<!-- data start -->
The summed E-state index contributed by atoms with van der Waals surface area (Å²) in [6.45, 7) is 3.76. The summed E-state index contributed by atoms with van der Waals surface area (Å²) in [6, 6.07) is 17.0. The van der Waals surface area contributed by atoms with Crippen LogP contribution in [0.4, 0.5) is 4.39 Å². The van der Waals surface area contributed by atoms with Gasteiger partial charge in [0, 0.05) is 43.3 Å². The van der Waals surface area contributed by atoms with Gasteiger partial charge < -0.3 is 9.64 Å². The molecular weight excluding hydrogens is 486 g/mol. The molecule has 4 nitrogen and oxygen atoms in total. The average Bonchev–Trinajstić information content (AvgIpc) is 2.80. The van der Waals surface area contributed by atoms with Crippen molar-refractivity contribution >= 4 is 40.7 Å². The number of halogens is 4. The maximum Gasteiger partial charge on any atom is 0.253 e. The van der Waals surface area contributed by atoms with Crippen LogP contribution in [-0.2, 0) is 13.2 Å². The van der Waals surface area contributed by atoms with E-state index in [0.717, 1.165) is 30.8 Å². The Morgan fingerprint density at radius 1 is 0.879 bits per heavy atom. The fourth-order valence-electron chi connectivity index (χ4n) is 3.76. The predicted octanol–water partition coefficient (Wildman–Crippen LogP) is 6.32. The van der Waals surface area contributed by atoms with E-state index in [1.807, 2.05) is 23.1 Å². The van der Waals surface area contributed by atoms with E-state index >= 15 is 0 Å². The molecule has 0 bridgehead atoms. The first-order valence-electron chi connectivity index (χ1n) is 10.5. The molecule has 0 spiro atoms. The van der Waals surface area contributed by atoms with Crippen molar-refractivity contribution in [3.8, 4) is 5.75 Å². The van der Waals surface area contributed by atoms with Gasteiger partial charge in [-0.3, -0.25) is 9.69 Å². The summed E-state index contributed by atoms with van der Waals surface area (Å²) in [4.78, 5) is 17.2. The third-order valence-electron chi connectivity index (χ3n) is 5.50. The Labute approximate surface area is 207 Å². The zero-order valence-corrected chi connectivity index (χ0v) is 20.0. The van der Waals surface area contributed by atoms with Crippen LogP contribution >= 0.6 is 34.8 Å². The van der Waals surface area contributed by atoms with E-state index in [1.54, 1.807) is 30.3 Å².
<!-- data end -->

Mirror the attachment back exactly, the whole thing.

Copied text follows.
The summed E-state index contributed by atoms with van der Waals surface area (Å²) in [6.45, 7) is 3.76. The summed E-state index contributed by atoms with van der Waals surface area (Å²) in [6, 6.07) is 17.0. The van der Waals surface area contributed by atoms with Crippen LogP contribution in [0.4, 0.5) is 4.39 Å². The van der Waals surface area contributed by atoms with Gasteiger partial charge in [0, 0.05) is 43.3 Å². The van der Waals surface area contributed by atoms with Gasteiger partial charge < -0.3 is 9.64 Å². The molecular weight excluding hydrogens is 486 g/mol. The molecule has 4 nitrogen and oxygen atoms in total. The average Bonchev–Trinajstić information content (AvgIpc) is 2.80. The van der Waals surface area contributed by atoms with Crippen molar-refractivity contribution >= 4 is 40.7 Å². The number of halogens is 4. The maximum Gasteiger partial charge on any atom is 0.253 e. The van der Waals surface area contributed by atoms with Crippen LogP contribution in [-0.2, 0) is 13.2 Å². The van der Waals surface area contributed by atoms with E-state index in [0.717, 1.165) is 30.8 Å². The Morgan fingerprint density at radius 1 is 0.879 bits per heavy atom. The fourth-order valence-electron chi connectivity index (χ4n) is 3.76. The predicted octanol–water partition coefficient (Wildman–Crippen LogP) is 6.32. The van der Waals surface area contributed by atoms with E-state index in [1.807, 2.05) is 23.1 Å². The van der Waals surface area contributed by atoms with E-state index >= 15 is 0 Å². The molecule has 0 bridgehead atoms. The first-order valence-electron chi connectivity index (χ1n) is 10.5. The molecule has 0 spiro atoms. The van der Waals surface area contributed by atoms with Crippen molar-refractivity contribution in [3.8, 4) is 5.75 Å². The van der Waals surface area contributed by atoms with Gasteiger partial charge in [-0.3, -0.25) is 9.69 Å². The summed E-state index contributed by atoms with van der Waals surface area (Å²) in [4.78, 5) is 17.2. The third-order valence-electron chi connectivity index (χ3n) is 5.50. The Labute approximate surface area is 207 Å². The zero-order valence-corrected chi connectivity index (χ0v) is 20.0. The van der Waals surface area contributed by atoms with Crippen LogP contribution >= 0.6 is 34.8 Å². The van der Waals surface area contributed by atoms with E-state index in [1.54, 1.807) is 30.3 Å².